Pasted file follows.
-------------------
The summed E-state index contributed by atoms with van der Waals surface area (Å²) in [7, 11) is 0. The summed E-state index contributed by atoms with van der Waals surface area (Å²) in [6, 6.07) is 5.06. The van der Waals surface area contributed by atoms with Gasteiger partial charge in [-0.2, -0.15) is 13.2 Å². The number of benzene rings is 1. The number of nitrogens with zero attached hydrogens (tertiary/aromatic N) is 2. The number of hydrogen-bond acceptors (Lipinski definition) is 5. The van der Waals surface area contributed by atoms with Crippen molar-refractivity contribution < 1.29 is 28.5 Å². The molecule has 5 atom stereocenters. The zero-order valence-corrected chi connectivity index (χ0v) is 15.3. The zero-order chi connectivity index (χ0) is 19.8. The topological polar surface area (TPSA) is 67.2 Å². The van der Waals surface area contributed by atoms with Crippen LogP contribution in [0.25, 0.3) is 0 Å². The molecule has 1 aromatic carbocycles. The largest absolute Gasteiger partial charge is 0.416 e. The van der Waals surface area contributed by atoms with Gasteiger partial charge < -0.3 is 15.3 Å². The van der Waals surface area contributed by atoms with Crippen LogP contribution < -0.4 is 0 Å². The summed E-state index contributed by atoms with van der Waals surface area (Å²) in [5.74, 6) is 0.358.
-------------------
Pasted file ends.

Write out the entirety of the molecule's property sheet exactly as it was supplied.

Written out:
The summed E-state index contributed by atoms with van der Waals surface area (Å²) in [7, 11) is 0. The summed E-state index contributed by atoms with van der Waals surface area (Å²) in [6, 6.07) is 5.06. The van der Waals surface area contributed by atoms with Gasteiger partial charge in [-0.2, -0.15) is 13.2 Å². The number of benzene rings is 1. The number of nitrogens with zero attached hydrogens (tertiary/aromatic N) is 2. The number of hydrogen-bond acceptors (Lipinski definition) is 5. The van der Waals surface area contributed by atoms with Crippen molar-refractivity contribution < 1.29 is 28.5 Å². The molecule has 5 atom stereocenters. The zero-order valence-corrected chi connectivity index (χ0v) is 15.3. The zero-order chi connectivity index (χ0) is 19.8. The topological polar surface area (TPSA) is 67.2 Å². The van der Waals surface area contributed by atoms with Crippen LogP contribution in [0.25, 0.3) is 0 Å². The molecule has 1 aromatic carbocycles. The largest absolute Gasteiger partial charge is 0.416 e. The van der Waals surface area contributed by atoms with Gasteiger partial charge < -0.3 is 15.3 Å². The van der Waals surface area contributed by atoms with Crippen LogP contribution < -0.4 is 0 Å². The summed E-state index contributed by atoms with van der Waals surface area (Å²) in [5.74, 6) is 0.358.